ATLAS OF RENAL PATHOLOGY

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Sickle Cell Nephropathy

Pathology Editor: Agnes Fogo, MD
Medical Photographer: Brent Weedman
 
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Fig 1. Sickle cell crisis results from sickling particularly within vasa recta within the kidney, as seen in this case of a patient who died in sickle cell crisis. Glomeruli are occluded by sickled cells, and there is extensive congestion and sickling in peritubular capillaries (Hematoxylin and eosin, X100).
 
 
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Fig 2. Marked congestion filling up capillary loops is evident in this case of sickle cell crisis, with occasional sickled RBCs discernible (right) (Hematoxylin and eosin, X400).
 
 
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Fig 3. Marked sickling in vasa recta is illustrated in this patient who died in acute sickle cell crisis (Hematoxylin and eosin, X400).
 
 
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Fig 4. In patients with sickle cell disease, who present with chronic renal disease and proteinuria, marked glomerular enlargement is present, often with mesangial expansion and segmental sclerosis. This glomerulus shows glomerulomegaly and mesangial expansion. There is abundant brown pigment, representing broken down hemoglobin, in surrounding tubules, and interstitial fibrosis and vascular sclerosis (Hematoxylin and eosin, X100).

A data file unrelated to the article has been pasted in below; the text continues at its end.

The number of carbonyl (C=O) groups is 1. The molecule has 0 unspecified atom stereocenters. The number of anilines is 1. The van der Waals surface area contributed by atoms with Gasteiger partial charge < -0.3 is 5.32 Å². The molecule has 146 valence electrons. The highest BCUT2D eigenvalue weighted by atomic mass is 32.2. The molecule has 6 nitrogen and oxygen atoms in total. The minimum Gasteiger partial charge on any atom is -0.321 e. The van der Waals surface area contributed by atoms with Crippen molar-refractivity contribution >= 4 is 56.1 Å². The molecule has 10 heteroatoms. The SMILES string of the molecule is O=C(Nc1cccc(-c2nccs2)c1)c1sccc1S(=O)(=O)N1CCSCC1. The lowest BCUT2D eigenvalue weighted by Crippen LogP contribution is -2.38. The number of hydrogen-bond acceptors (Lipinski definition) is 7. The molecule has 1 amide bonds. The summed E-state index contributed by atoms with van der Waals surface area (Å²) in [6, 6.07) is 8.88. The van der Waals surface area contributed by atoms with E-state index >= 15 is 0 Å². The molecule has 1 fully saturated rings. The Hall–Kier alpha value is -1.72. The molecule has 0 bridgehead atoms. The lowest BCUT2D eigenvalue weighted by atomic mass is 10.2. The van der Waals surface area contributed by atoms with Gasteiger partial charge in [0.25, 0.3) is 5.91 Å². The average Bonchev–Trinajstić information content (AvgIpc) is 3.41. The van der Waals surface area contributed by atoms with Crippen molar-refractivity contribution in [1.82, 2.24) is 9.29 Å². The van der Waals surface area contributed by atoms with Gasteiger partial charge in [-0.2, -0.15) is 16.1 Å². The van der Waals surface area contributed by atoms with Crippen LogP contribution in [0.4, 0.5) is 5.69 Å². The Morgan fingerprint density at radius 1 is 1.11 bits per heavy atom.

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Fig 5. Moderate diffuse increase in mesangial matrix is evident in this case of sickle cell nephropathy, with occasional double contours of the glomerular basement membranes. This is presumably due to chronic endothelial injury, and does not represent a reaction to immune complexes. Overt segmental sclerosis and so-called mesangial sclerosis may also be present in addition to this glomerular basement membrane injury (Jones' silver stain, X400).
 
 
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Fig 6. In sickle cell nephropathy, iron deposits may be demonstrated in glomerular cells, as shown by Prussian blue positivity in glomerular visceral epithelial cells and also in tubular epithelial cells (top right corner) (Prussian blue iron stain, X400).
 
 
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Fig 7. The abundant hemoglobin accumulation in tubules with surrounding tubulointerstitial fibrosis and atrophic tubules is illustrated in this case of sickle cell nephropathy, with segmental sclerosis of the glomerulus on the right (Hematoxylin and eosin, X200).
 
 
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Fig 8. There are no deposits in the injury related to sickle cell nephropathy, but evidence of endothelial injury with mild to moderate expansion of the lamina rara interna may be present. Misshapen red blood cells are also seen in the lumen, and there is expanded mesangial matrix without deposits (Transmission electron microscopy, X8000).
 

From the Department of Pathology, Vanderbilt University Medical Center, Nashville, TN.
Address author queries to Agnes Fogo, MD, Department of Pathology, Vanderbilt University Medical Center, MCN C-3310, Nashville, TN 37232. E-mail:Agnes.Fogo@vanderbilt.edu
Am J Kidney Dis 37(5):E34, 2001 (available www.ajkd.org)
 Copyright 2001 by the National Kidney Foundation, Inc.

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